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Curious Cbus: How Much Has The NRA Donated To Ohio Lawmakers?

J. Scott Applewhite
Associated Press

Gov. Mike DeWine has rolled out a 17 point plan to address gun violence in the wake of a mass shooting in Dayton. Legislative leaders are already warning proposals like new background checks and a so-called "red flag law" could be a tough sell with their members.

As part of our Curious Cbus seriesabout guns in Ohio, several listeners wanted to know how much the NRA—and other gun groups—donate to Ohio lawmakers.

How Much Money Did The NRA Donate?

When it comes to direct contributions, it turns out, lawmakers don’t get that much from the National Rifle Association.

State level officials—U.S. Representatives, Senators, the governor—have the greatest say over what is and isn’t legal in Ohio. But few of them received NRA contributions and the dollar amounts were relatively small.

According to Federal Elections Commission data, 11 candidates received money, all of whom were Republicans. The average amount per gift was about $700.

Some lawmakers got more than one contribution. Current House Speaker Larry Householder took in the most money: $2,450 since 2016.

Congressional lawmakers do get more, but the direct contributions are still relatively small. Since 2016, the NRA has given a little less than $100,000 to House and Senate candidates’ committees. Those donations were about $1,000 on average, and all the recipients were Republicans.

Rep. Jim Renacci collected the most, at $11,990.

But these are just the direct contributions, and they make up a small fraction of the NRA’s spending.

How Else Does The NRA Spend Its Money?

The vast majority of NRA spending is what is known as "outside spending." This means the organization is paying for advertising on television, through the internet or direct mail, to support or oppose a given candidate.

In contrast to campaign donations, the NRA has greater control over the messaging of their own advertisements. In every recent election, the NRA’s outside spending far outpaced its direct contributions.

The discrepancy is particularly apparent in Senate races. In terms of outside dollars in 2012, NRA-related political action committees (PACs) spent more than $500,000 against Sen. Sherrod Brown (D-Ohio) and another $163,000 in favor of his Republican opponent, former Ohio Treasurer Josh Mandel. In the same cycle, the NRA gave just $9,450 directly to Josh Mandel’s campaign committee.

Jumping forward to 2016, the same pattern plays out again in Sen. Rob Portman’s (R-Ohio) last race. In terms of direct contributions, the Republican incumbent received just $9,900 from the NRA. But in outside spending, the NRA put up $250,000 to support his bid, while it spent more than $1.5 million against his Democratic opponent, former Gov. Ted Strickland.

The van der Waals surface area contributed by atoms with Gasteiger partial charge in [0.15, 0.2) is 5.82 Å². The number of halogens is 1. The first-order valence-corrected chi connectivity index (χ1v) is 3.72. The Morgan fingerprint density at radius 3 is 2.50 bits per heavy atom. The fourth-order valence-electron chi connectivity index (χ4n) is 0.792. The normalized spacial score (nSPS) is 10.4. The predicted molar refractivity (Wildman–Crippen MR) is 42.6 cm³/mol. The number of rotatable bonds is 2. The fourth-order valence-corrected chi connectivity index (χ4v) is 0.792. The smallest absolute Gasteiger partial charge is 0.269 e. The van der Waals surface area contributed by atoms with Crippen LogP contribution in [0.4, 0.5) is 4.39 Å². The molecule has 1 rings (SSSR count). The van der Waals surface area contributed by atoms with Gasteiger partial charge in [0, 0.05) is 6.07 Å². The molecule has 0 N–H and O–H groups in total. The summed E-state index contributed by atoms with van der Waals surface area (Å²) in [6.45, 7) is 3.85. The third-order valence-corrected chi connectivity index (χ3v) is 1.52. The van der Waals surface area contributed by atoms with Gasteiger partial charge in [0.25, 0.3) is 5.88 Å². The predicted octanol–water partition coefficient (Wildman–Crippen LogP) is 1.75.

What About State-Level Groups?

In Ohio, the biggest name in pro-gun groups is probably the Buckeye Firearms Association, but again, the contributions are relatively small.

Since 2016, the organization has given donations to about 20 candidates and the Franklin County Republican Party. They’ve even given to a Democrat, Rep. Jack Cera of Bellaire.

The group’s average donation was less than $400, and in 2018, its total contributions to candidates was just shy of $13,000. To put that in perspective, the current maximum contribution Buckeye Firearms can make to a single candidate’s committee is $13,292.95 per election period.

Other organizations like Ohioans for Concealed Carry and the Ohio Gun Collectors Association are fairly active as well, but their donation figures are also relatively small.

How Much Have Gun Control Groups Donated?

Within Ohio, the presence of gun control groups is limited. Well-known groups like The Brady Campaign, Everytown for Gun Safety and the Giffords PAC don’t have state funds set up in Ohio, and when they have waded into Ohio campaigns in recent years, their input has been small.

Nationwide, in the last election cycle, gun control groups outspent gun rights groups by about $2 million. But generally speaking, gun control organizations have far outspent their opponents.

What do you want to know about guns in Ohio? Submit your questions below.


Nick Evans was a reporter at WOSU's 89.7 NPR News. He spent four years in Tallahassee, Florida covering state government before joining the team at WOSU.